Missed India's first international rail exhibition?
Worry not, here are some glimpses.
On April 13, 1853, India's first mechanical passenger train made its first journey... a distance of 34 kilometres between Bombay and Thane.
The 14-carriage train, ferrying 400 passengers, was hauled by three steam locomotives: Sahib, Sindh and Sultan.
But that wasn't India's first train or the first rail journey in the country.
In the early days, railway coaches were hauled by bulls on the railway track. That's how the railways got its name.
And India's first-ever railway coaches were made out of wood.
See, you didn't know that, did you?
To increase awareness about the journey of the largest rail network in Asia, the Integral Coach Factory organised a first-of-its kind three-day international exhibition under the aegis of the railways ministry, in coordination with the Confederation of Indian Industry and RITES Ltd, a PSU under the railways ministry.
The expo, held May 17-19 at the ICH RPF Parade Grounds in Chennai, featured archival photographs of railways, installations about innovative rail coaches, train sets and future coach models.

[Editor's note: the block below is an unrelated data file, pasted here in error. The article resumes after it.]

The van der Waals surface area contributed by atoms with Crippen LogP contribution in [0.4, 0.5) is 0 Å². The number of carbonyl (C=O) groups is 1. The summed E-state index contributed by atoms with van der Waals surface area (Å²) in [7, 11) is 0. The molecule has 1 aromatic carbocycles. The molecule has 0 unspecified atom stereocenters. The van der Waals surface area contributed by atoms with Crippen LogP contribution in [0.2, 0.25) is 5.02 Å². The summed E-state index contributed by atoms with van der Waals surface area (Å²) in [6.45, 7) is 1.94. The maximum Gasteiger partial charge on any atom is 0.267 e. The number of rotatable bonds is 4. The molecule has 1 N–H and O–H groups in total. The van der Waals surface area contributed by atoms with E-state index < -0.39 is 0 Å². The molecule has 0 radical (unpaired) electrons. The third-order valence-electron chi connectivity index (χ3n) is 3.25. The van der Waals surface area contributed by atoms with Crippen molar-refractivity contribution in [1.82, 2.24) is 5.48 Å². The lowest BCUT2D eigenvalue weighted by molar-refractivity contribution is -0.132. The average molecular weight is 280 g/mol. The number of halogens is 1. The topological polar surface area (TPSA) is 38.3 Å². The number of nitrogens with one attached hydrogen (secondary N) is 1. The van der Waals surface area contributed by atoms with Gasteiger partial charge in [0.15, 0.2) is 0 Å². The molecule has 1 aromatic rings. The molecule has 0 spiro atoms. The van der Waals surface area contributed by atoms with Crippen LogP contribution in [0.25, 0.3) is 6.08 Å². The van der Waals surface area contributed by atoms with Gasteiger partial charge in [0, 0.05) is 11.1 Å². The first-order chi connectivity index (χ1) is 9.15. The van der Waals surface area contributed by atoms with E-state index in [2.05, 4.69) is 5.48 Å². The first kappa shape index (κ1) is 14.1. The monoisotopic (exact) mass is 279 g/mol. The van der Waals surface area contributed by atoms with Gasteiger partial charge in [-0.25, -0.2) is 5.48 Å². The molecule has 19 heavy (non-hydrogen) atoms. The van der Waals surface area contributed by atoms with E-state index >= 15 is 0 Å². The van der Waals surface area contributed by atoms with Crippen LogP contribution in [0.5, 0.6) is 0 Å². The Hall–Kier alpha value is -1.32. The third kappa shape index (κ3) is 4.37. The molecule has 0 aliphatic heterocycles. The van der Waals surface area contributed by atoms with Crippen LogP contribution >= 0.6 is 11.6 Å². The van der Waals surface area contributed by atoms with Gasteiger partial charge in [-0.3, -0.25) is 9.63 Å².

A Ganesh Nadar brings you some fascinating facts and photographs from the exhibition.
IMAGE: The first-ever train coach was made from wood and driven by livestock. Photograph: Kind courtesy ICF
The steam engine began to be used to haul coaches in the 1930s. Photograph: Kind courtesy ICF
A model of the latest Tejas, India's first semi-high speed, fully air-conditioned train. All photographs: A Ganesh Nadar/Rediff.com
The Antyodaya Express, launched in 2017, came with paintless coaches.
The stainless steel coaches manufactured by ICF were meant to ferry unreserved and general category passengers.
'The advantage of a paintless exterior coach is that it saves the cost of paint and that of refurbishing it when it is time for a upgrade,' an ICF official told the Financial Express ahead of its launch.
This is a version of the private saloon coach, featuring a dining place, a bed and an attached toilet.
The saloon coach has been used multiple times by former Tamil Nadu chief minister M Karunanidhi.
It can accommodate up to two families and comes with two bedrooms, a lounge, pantry, toilet and kitchen.
This swanky new rail washroom looks like it belongs to an aircraft.
An upgrade from the double decker model, this is what a triple decker coach will look like.
A five-deck seating model is on the anvil as well.
The railways had promised airline-quality food from its modern kitchens. This is what the latest pantry car will look like.
The army deserves a specially designed coach too.